The program helps provide Massachusetts clean energy businesses with a talented pool of young professionals, with MassCEC providing stipends for interns during fall, spring and summer sessions.

Clean Energy Internship Program (Interns) - Program Background

Since its inception in 2011, the Massachusetts Clean Energy Internship Program has placed hundreds of students and recent graduates at clean energy companies across the Commonwealth, with dozens of those interns going on to receive full-time job opportunities at their host companies.

The program helps provide Massachusetts clean energy businesses with a talented pool of young professionals, with MassCEC providing stipends for interns during fall, spring and summer sessions.

Clean Energy Internship Program (Interns) - Who's Eligible?

To participate in the program, students must attend, or have recently graduated within the past year from, a Massachusetts college or university, or they must be a Massachusetts resident, with proof of residency, who attended an out-of-state college or university. Students pursuing a master’s degree are eligible for this program, though Ph.D. candidates are not.

Commonwealth Wind (Business) - FAQ

How many megawatts (MW) of wind power are installed in New England?

As of July 2016, roughly 1,040 MW of wind power were operating in New England.

How many megawatts (MW) of wind power are installed in the US?

As of July 2016, over 74,000 MW of wind power were operating in the US.

How many Massachusetts towns have installed wind turbines?

As of September 2016, 34 MA towns installed large-scale (100kW and greater) wind turbines. There are numerous small scale turbines (<100kW) that are not included in this total.

Commonwealth Wind (Business) - Program Background

Commonwealth Wind and its predecessor programs have been providing support to electric customers and the wind community since 2000 and have helped to establish the Commonwealth as a thought leader in the field of appropriate wind energy development. MassCEC’s programmatic approach to appropriate siting for wind projects combines rigorous project analysis with careful, open decision making that involves all stakeholders.

Commonwealth Wind supports small wind, community wind and commercial wind projects. These are defined as:

Commonwealth Wind (Business) - Who's Eligible?

Eligible applicants include legally-registered corporations, limited liability companies, business organizations (for profit or not-for-profit) and public entities – including federal, state and local government. Private individuals are  eligible for funding only for small wind installations where the power is used on-site.

For detailed eligibility requirements for residential, commercial and community wind projects, see the Commonwealth Wind Program Manual

Commonwealth Wind Program - FAQ

How many megawatts (MW) of wind power are installed in New England?

As of October 2015, roughly 850 MW of wind power were operating in New England.

How many megawatts (MW) of wind power are installed in the US?

As of June 2015, 68,000 MW of wind power were operating in the US.

How many Massachusetts towns have installed wind turbines?

As of November 2015, 34 MA towns installed large-scale (100kW and greater) wind turbines. There are numerous small scale turbines (<100kW) that are not included in this total.

Commonwealth Wind Program - Program Background

Commonwealth Wind and its predecessor programs have been providing support to electric customers and the wind community since 2000 and have helped to establish the Commonwealth as a thought leader in the field of appropriate wind energy development. MassCEC’s programmatic approach to appropriate siting for wind projects combines rigorous project analysis with careful, open decision making that involves all stakeholders.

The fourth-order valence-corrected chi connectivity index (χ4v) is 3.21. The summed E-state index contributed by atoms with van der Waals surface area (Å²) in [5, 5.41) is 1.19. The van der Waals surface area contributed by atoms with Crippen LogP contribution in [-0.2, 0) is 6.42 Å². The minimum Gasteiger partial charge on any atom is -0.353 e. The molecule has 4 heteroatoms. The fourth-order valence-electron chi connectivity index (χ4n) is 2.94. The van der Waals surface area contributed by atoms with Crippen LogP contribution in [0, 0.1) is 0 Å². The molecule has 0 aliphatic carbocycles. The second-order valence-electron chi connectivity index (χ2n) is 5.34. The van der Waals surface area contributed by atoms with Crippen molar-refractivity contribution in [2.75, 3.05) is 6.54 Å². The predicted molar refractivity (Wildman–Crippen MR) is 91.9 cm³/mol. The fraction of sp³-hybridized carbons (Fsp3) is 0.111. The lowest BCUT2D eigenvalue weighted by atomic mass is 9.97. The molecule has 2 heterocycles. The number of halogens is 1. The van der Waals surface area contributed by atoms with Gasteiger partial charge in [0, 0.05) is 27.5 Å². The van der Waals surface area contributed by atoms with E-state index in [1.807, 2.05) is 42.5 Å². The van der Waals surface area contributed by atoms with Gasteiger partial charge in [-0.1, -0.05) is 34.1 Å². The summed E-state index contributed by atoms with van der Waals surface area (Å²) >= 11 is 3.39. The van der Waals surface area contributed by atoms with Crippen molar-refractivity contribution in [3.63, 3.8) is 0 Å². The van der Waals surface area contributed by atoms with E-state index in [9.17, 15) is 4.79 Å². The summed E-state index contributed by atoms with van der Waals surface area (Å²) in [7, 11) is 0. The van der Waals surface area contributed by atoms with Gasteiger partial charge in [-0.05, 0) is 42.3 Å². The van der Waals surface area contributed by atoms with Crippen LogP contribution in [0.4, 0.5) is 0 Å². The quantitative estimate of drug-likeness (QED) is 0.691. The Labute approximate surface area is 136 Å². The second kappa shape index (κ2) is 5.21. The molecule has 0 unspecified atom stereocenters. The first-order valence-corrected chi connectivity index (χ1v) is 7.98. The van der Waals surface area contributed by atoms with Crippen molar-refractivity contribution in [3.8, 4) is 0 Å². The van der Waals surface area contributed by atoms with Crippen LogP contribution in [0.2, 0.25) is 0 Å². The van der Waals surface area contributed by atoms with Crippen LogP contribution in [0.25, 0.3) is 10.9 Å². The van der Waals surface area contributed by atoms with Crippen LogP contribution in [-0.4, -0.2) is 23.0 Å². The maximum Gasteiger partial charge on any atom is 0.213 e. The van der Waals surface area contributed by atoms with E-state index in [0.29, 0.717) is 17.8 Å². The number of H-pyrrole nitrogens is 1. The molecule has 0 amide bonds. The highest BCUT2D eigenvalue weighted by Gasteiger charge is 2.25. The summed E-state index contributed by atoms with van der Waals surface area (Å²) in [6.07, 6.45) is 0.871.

Commonwealth Wind supports small wind, community wind and commercial wind projects. These are defined as:

Commonwealth Wind Program - Who's Eligible?

Eligible applicants include legally-registered corporations, limited liability companies, business organizations (for profit or not-for-profit) and public entities – including federal, state and local government. Private individuals are  eligible for funding only for small wind installations where the power is used on-site.

For detailed eligibility requirements for residential, commercial and community wind projects, see the Commonwealth Wind Program Manual

Commonwealth Woodstove Change-Out - Program Background

This program is currently closed to new applications. The information on this page is for reference only.  

A partnership between MassCEC,  the Massachusetts Department of Environmental Protection (MassDEP) and the Massachusetts Department of Energy Resources (DOER), the Commonwealth Woodstove Change-Out Program committed $700,000 in funding for change-outs in 2016, the fifth round of funding since the progam's launch in 2012.

Community Microgrid (Government/Non-Profit) - Who's Eligible?

Feasibility assessment grants will be provided through a competitive solicitation open to municipalities and their public works departments, electric distribution companies, municipal light plants, emergency services departments, owners of critical infrastructure such as hospitals and financial institutions, self-organized groups of commercial building owners, developers or any entity that either owns property within a proposed microgrid or can demonstrate that they represent stakeholders with the capability of developing a multi-user microgrid.

DeployMass - Program Background

DeployMass was launched in 2014 in response to the barriers and challenges facing both public entities and innovative cleantech and water innovation companies in working together to save the Commonwealth energy and public dollars. Through the program, MassCEC works with these companies to identify customers, navigate procurement barriers and provide technical and financial assistance in connecting their technologies with public entities.  MassCEC is committed to providing one or more of the following forms of support to awardees: